I am aware that DSGE and macro are only a small part of economics, and many economists agree that DSGE – at least in its current form - is yielding no fruit (although these same economists may still be hostile to outside criticism). Nevertheless, I wonder if this problem extends to other areas of economics, as economists can sometimes seem less concerned with explaining economic phenomena than with utilising their preferred approach. I believe internal mechanics are important, and if economists agree, they should expose every aspect of their theories to empirical verification, rather merely those areas which will protect their core conclusions.

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  1. #1 by Paul Schächterle on July 6, 2013 - 2:36 pm

    Well, DSGE models only claim to preserve “micro foundations”, but in fact they do not, because of the Sonnenschein-Mantel-Debreu findings. If you can’t aggregate individual demand functions without losing the properties individual demand functions are supposed to have, well then your collective demand function is NOT based on micro assumptions but on an ad-hoc assumption that is not grounded on anything.
    Btw. the assumption that the individual demand curve is necessarily downward sloping is also false. It is based on an A1 logical fallacy. Neoclassical theory can only “prove” that for the so called substitution effect. So they are basically saying: Demand will rise if the price (the unit price) falls as long as income or total utility remains the same. Well guess what, if a unit price changes your real income changes!
    Neoclassical theory is so bad, it really isn’t funny.

    • #2 by BFWR on July 6, 2013 - 7:30 pm

      Sonnenschein-Mantel-Debreu assumes that economists have discovered the most basic destabilizing factor for the economy. The only problem is….they haven’t. The economy/productive system/production itself is radically unstable. It requires a change, that is, an addition to the consumer paradigms of loan ONLY and of financing for production ONLY. These additions not only would make the economy workable in an ongoing fashion they would in fact transform the system itself. This only goes to show that the real problem with economics and finance is….their difficulties in recognizing the necessity of their own transformation….and transcendence of their current limited paradigms.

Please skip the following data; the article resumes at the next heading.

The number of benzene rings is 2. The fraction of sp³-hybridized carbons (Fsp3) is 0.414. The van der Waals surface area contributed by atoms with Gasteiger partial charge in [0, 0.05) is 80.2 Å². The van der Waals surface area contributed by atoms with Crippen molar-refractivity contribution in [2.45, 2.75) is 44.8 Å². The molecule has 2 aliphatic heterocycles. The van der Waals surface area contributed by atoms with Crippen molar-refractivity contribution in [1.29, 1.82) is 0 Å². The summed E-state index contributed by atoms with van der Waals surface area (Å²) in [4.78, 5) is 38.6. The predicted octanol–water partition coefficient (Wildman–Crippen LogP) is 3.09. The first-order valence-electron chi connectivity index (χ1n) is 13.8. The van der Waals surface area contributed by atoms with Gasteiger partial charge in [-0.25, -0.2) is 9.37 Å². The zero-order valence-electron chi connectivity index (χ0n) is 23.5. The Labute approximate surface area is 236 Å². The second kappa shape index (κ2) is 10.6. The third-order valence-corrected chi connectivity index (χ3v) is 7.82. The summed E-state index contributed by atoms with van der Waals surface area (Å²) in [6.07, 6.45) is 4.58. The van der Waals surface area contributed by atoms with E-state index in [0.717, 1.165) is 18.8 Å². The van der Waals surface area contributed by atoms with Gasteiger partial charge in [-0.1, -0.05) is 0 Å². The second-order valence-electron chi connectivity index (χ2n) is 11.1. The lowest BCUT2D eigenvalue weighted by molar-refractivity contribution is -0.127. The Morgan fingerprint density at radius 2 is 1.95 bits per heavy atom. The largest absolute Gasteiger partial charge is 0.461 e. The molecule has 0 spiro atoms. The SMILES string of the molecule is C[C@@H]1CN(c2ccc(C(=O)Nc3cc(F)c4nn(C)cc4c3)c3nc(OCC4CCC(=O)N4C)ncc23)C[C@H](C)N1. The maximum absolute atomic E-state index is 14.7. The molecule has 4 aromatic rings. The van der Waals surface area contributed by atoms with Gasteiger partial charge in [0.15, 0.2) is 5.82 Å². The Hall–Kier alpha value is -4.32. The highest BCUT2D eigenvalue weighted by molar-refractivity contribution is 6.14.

• #3 by BFWR on July 6, 2013 - 7:32 pm

        P = In < Pr

        The act of production itself equals a scarcity of total individual incomes to total prices.

    • #4 by Unlearningecon on July 7, 2013 - 2:13 pm

      then your collective demand function is NOT based on micro assumptions but on an ad-hoc assumption that is not grounded on anything.

      Nicely put – basically the point I was trying to make. Neoclassical economists claim to follow a strict logical path from axioms to conclusions, but the reality is that there are axioms and conclusions which rarely change, then a bunch of ad hoc assumptions in between to sweep all the problems under the rug.

      Neoclassical theory can only “prove” that for the so called substitution effect. So they are basically saying: Demand will rise if the price (the unit price) falls as long as income or total utility remains the same. Well guess what, if a unit price changes your real income changes!

      Milton Friedman hilariously attempted to justify only using the Hicksian demand as it has “an unambiguously testable implication”. Obviously this is circular, based on the assumption that an “unambiguously testable implication” is somehow the appropriate test of a scientific theory. Even more importantly, and as Mark Blaug points out in that link, the Hicksian demand is not observable.

  2. #5 by TACJ on July 6, 2013 - 4:41 pm

    This is one of the reasons why I think Steve Keen’s model – which Noah Smith has chastised – is superior: it may not exhibit behaviour that closely mirrors the path of the global economy from 2008-12, but it exhibits similar volatility, and the internal mechanics match up far more nicely than many (every?) neoclassical model.

    I agree. One of the points I was tempted to make in response to Noah’s snarking was that Keen’s model is qualitative. If we accept that the economy is a chaotic system (i.e. deterministic but impossible to predict) then models ought to try to capture the quality of the economy, rather than attempt to model it in a linear* system and then use that system to make predictions**.

    So as I understand it, his model gave Keen a qualitative appreciation for the fact that increasing levels of debt can lead to a crisis. He then used a bunch of other arguments and made his prediction, which not only anticipated the crisis, but anticipated how the crisis happened.